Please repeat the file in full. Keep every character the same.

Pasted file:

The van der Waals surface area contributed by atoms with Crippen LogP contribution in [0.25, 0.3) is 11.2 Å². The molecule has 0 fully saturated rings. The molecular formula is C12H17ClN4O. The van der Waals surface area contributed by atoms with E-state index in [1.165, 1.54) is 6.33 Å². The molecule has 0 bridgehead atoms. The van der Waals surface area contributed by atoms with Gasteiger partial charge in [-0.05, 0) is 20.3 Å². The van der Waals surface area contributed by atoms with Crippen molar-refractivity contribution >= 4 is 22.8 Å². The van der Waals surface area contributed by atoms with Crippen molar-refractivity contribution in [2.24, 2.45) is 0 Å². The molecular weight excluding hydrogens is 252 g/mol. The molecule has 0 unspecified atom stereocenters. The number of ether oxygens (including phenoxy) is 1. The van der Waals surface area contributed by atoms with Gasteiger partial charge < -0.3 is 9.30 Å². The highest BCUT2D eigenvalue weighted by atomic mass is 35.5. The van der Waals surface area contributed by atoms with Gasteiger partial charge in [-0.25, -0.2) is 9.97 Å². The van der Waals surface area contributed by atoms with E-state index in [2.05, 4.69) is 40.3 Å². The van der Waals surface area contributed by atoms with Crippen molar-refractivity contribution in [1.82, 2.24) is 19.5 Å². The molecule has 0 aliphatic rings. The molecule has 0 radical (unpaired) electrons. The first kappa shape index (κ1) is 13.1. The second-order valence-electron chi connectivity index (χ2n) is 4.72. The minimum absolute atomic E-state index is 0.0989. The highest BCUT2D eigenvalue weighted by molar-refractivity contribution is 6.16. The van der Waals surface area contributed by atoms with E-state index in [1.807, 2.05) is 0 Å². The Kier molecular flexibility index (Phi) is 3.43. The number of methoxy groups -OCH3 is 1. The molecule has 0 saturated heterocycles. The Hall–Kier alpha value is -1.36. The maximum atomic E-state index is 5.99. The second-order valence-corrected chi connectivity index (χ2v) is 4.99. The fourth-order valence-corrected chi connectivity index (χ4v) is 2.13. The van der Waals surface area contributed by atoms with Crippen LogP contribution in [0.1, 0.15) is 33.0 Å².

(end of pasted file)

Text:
The van der Waals surface area contributed by atoms with Crippen LogP contribution in [0.25, 0.3) is 11.2 Å². The molecule has 0 fully saturated rings. The molecular formula is C12H17ClN4O. The van der Waals surface area contributed by atoms with E-state index in [1.165, 1.54) is 6.33 Å². The molecule has 0 bridgehead atoms. The van der Waals surface area contributed by atoms with Gasteiger partial charge in [-0.05, 0) is 20.3 Å². The van der Waals surface area contributed by atoms with Crippen molar-refractivity contribution >= 4 is 22.8 Å². The van der Waals surface area contributed by atoms with Crippen molar-refractivity contribution in [2.24, 2.45) is 0 Å². The molecular weight excluding hydrogens is 252 g/mol. The molecule has 0 unspecified atom stereocenters. The number of ether oxygens (including phenoxy) is 1. The van der Waals surface area contributed by atoms with Gasteiger partial charge < -0.3 is 9.30 Å². The highest BCUT2D eigenvalue weighted by atomic mass is 35.5. The van der Waals surface area contributed by atoms with Gasteiger partial charge in [-0.25, -0.2) is 9.97 Å². The van der Waals surface area contributed by atoms with E-state index in [2.05, 4.69) is 40.3 Å². The van der Waals surface area contributed by atoms with Crippen molar-refractivity contribution in [1.82, 2.24) is 19.5 Å². The molecule has 0 aliphatic rings. The molecule has 0 radical (unpaired) electrons. The first kappa shape index (κ1) is 13.1. The second-order valence-electron chi connectivity index (χ2n) is 4.72. The minimum absolute atomic E-state index is 0.0989. The highest BCUT2D eigenvalue weighted by molar-refractivity contribution is 6.16. The van der Waals surface area contributed by atoms with E-state index in [1.807, 2.05) is 0 Å². The Kier molecular flexibility index (Phi) is 3.43. The number of methoxy groups -OCH3 is 1. The molecule has 0 saturated heterocycles. The Hall–Kier alpha value is -1.36. The maximum atomic E-state index is 5.99. The second-order valence-corrected chi connectivity index (χ2v) is 4.99. The fourth-order valence-corrected chi connectivity index (χ4v) is 2.13. The van der Waals surface area contributed by atoms with Crippen LogP contribution in [0.1, 0.15) is 33.0 Å².